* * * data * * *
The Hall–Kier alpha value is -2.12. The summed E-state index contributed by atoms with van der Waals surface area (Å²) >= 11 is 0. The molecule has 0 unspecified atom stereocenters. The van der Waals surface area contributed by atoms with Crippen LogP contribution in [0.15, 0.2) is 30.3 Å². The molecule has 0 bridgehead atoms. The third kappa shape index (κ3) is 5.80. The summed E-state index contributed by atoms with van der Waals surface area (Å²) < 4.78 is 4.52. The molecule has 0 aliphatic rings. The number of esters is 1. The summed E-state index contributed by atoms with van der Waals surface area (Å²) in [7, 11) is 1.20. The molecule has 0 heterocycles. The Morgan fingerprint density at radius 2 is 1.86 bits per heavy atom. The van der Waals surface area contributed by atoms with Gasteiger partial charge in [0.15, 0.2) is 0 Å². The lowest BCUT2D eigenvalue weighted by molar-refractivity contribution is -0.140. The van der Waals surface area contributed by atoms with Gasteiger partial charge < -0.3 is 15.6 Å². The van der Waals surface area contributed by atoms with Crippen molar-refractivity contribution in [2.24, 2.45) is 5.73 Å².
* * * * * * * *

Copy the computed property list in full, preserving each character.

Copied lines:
The Hall–Kier alpha value is -2.12. The summed E-state index contributed by atoms with van der Waals surface area (Å²) >= 11 is 0. The molecule has 0 unspecified atom stereocenters. The van der Waals surface area contributed by atoms with Crippen LogP contribution in [0.15, 0.2) is 30.3 Å². The molecule has 0 bridgehead atoms. The third kappa shape index (κ3) is 5.80. The summed E-state index contributed by atoms with van der Waals surface area (Å²) < 4.78 is 4.52. The molecule has 0 aliphatic rings. The number of esters is 1. The summed E-state index contributed by atoms with van der Waals surface area (Å²) in [7, 11) is 1.20. The molecule has 0 heterocycles. The Morgan fingerprint density at radius 2 is 1.86 bits per heavy atom. The van der Waals surface area contributed by atoms with Gasteiger partial charge in [0.15, 0.2) is 0 Å². The lowest BCUT2D eigenvalue weighted by molar-refractivity contribution is -0.140. The van der Waals surface area contributed by atoms with Gasteiger partial charge < -0.3 is 15.6 Å². The van der Waals surface area contributed by atoms with Crippen molar-refractivity contribution in [2.24, 2.45) is 5.73 Å².